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Russia to build floating Arctic nuclear stations

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posted on May, 4 2009 @ 01:08 AM
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Russia to build floating Arctic nuclear stations


www.guardian.co.uk

Russia is planning a fleet of floating and submersible nuclear power stations to exploit Arctic oil and gas reserves, causing widespread alarm among environmentalists.

A prototype floating nuclear power station being constructed at the SevMash shipyard in Severodvinsk is due to be completed next year. Agreement to build a further four was reached between the Russian state nuclear corporation, Rosatom, and the northern Siberian republic of Yakutiya in February.
(visit the link for the full news article)




posted on May, 4 2009 @ 01:08 AM
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Any country hoping to lay claim to a thawing Arctic better get there buts into gear . It would seem that Russia wont be caught sitting on the side lines . Russia has been making big moves to become an oil producing power house , someone should tell them that oil is so 90's


It will be interesting to see just how the world will react to this move , not to mention the environmental community

www.guardian.co.uk
(visit the link for the full news article)



posted on May, 4 2009 @ 01:10 AM
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I think that many people have written off the Russians after the Cold War..

Apparently a Bad Move...

Semper



posted on May, 4 2009 @ 01:12 AM
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reply to post by semperfortis
 


How right you are and while the world is preoccupied with NK , Iran and the financial mess
Russia simply marches along .



posted on May, 4 2009 @ 01:27 AM
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I wonder what the US will have to say about this..???



posted on May, 4 2009 @ 02:05 AM
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Canada has vowed that they will not be bullied or back down in the face of growing Russian presence in the Arctic. Russia denies that they have any plans for an outlandish power grab.


www.borderfirereport.net...

The article pretty much states that with the arctic thawing, there will be more countries interested in getting at the resources that used to be trapped beneath the ice. Canada is pretty much saying get the f--- out.



posted on May, 4 2009 @ 09:25 AM
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why not have a joint operation, and divide the amount of oil depending on how many people are in each country.



posted on May, 4 2009 @ 09:41 AM
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Oh I'm sure the current administration will open up two-way discussions on the matter. They've worked so well with Iran, NK, and Cuba. Maybe we'll even give them some "Climate Change" DVD's. Hopefully they will check the country of use first this time.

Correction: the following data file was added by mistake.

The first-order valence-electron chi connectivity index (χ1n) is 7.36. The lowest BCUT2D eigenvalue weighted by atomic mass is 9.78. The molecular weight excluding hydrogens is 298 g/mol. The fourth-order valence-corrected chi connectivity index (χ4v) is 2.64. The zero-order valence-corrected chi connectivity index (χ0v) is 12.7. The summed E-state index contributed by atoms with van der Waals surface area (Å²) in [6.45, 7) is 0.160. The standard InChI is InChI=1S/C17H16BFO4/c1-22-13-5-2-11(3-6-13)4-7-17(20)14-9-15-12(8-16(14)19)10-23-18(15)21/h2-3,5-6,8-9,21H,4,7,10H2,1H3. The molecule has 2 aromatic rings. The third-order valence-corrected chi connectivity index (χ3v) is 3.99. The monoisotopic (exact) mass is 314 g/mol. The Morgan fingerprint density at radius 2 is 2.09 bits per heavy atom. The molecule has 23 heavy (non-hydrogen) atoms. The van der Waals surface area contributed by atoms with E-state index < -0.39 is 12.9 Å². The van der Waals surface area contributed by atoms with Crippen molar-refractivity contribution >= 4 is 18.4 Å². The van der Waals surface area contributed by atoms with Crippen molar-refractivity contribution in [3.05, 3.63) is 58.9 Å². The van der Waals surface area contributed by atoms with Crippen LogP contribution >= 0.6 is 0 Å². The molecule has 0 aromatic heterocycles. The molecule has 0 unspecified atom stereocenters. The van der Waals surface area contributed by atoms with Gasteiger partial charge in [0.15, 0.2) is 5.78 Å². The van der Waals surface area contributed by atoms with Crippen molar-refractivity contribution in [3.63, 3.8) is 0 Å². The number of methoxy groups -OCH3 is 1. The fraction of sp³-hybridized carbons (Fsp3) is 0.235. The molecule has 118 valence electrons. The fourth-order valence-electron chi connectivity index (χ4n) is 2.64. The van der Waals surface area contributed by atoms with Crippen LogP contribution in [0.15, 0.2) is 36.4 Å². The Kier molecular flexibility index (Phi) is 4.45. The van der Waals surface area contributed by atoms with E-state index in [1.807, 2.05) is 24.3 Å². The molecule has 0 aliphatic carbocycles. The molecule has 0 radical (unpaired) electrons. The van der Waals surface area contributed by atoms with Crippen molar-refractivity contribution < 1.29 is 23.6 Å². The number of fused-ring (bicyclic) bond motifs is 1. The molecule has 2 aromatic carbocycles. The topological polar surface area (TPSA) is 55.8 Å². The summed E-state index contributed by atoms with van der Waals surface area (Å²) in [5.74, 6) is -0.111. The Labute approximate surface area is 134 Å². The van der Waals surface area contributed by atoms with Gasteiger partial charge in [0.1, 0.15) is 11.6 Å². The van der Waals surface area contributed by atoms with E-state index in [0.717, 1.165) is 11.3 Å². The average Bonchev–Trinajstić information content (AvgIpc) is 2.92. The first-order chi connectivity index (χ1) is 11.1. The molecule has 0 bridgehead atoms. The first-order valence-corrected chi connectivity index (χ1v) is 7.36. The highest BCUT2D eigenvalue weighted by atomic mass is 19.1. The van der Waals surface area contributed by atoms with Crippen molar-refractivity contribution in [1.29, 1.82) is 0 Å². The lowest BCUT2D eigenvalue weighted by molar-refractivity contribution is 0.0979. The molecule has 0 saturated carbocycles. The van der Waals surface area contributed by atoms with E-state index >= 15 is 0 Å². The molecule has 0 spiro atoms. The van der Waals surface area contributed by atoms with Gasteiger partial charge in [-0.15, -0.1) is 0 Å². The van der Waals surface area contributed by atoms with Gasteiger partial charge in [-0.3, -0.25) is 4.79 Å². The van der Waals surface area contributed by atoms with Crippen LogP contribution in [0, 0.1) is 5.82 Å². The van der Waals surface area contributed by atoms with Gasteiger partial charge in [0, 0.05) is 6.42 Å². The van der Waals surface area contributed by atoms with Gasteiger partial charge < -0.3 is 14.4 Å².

posted on May, 4 2009 @ 09:59 AM
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Originally posted by jjkenobi
Maybe we'll even give them some "Climate Change" DVD's. Hopefully they will check the country of use first this time.



...yeah....we should bomb them instead!


Despite all your ignorant mocking of the current administration, atleast talking actually accomplishes something and doesn't cost additional money for no reason.

Yes, the world wrote off Russia after the cold war. And for good reason.

Russia is "slums" equivalent of the United States in the sense that they are quick to go to war, and very few people want to piss them off....they just lack the economical infrastructure to back it all up.

That's why the US fears it so.



posted on May, 4 2009 @ 10:05 AM
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And who will pay for and clean up with there is a leak from one of these bases? I mean the russians do not have the best track record when it comes to nuclear and preventing leaks.



posted on May, 4 2009 @ 10:05 AM
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I started a thread about this four years ago.

Here:
Chernobyl at Sea? Russia Builds Floating Nuclear Plant



posted on May, 4 2009 @ 10:33 AM
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Most likely everyone else. Or us. Or no one.


I have a feeling any of those are plausible.



posted on May, 4 2009 @ 11:44 AM
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Canada cant really fight a war get real. They have a good beach front there but they cant fend the Russians off if Russia wants it. Seriously lol I love Canada but they arent fighters.



posted on May, 4 2009 @ 11:58 AM
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reply to post by Memysabu
 


Your absolutely right, so then Canada will ask for US support,and we will likely help because it is in our hemisphere, and greatly affects our interests.



posted on May, 4 2009 @ 12:06 PM
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reply to post by MR BOB